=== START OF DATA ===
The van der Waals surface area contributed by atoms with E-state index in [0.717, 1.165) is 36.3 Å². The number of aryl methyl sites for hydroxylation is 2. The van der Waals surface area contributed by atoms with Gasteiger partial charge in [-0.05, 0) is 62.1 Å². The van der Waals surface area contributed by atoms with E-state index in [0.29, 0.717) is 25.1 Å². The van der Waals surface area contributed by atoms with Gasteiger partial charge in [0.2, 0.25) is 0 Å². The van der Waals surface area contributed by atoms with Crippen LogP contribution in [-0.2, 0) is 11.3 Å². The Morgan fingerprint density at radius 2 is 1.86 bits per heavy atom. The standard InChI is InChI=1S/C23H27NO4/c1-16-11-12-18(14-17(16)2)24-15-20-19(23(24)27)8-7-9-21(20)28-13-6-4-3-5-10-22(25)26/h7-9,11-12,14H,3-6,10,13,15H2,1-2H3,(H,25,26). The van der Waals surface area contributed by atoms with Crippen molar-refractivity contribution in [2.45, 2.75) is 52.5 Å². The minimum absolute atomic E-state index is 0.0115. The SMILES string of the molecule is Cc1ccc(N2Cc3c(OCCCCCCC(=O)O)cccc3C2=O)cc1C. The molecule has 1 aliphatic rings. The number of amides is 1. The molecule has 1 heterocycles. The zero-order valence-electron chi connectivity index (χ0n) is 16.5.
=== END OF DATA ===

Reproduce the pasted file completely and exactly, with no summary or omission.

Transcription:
The van der Waals surface area contributed by atoms with E-state index in [0.717, 1.165) is 36.3 Å². The number of aryl methyl sites for hydroxylation is 2. The van der Waals surface area contributed by atoms with Gasteiger partial charge in [-0.05, 0) is 62.1 Å². The van der Waals surface area contributed by atoms with E-state index in [0.29, 0.717) is 25.1 Å². The van der Waals surface area contributed by atoms with Gasteiger partial charge in [0.2, 0.25) is 0 Å². The van der Waals surface area contributed by atoms with Crippen LogP contribution in [-0.2, 0) is 11.3 Å². The Morgan fingerprint density at radius 2 is 1.86 bits per heavy atom. The standard InChI is InChI=1S/C23H27NO4/c1-16-11-12-18(14-17(16)2)24-15-20-19(23(24)27)8-7-9-21(20)28-13-6-4-3-5-10-22(25)26/h7-9,11-12,14H,3-6,10,13,15H2,1-2H3,(H,25,26). The van der Waals surface area contributed by atoms with Crippen molar-refractivity contribution in [2.45, 2.75) is 52.5 Å². The minimum absolute atomic E-state index is 0.0115. The SMILES string of the molecule is Cc1ccc(N2Cc3c(OCCCCCCC(=O)O)cccc3C2=O)cc1C. The molecule has 1 aliphatic rings. The number of amides is 1. The molecule has 1 heterocycles. The zero-order valence-electron chi connectivity index (χ0n) is 16.5.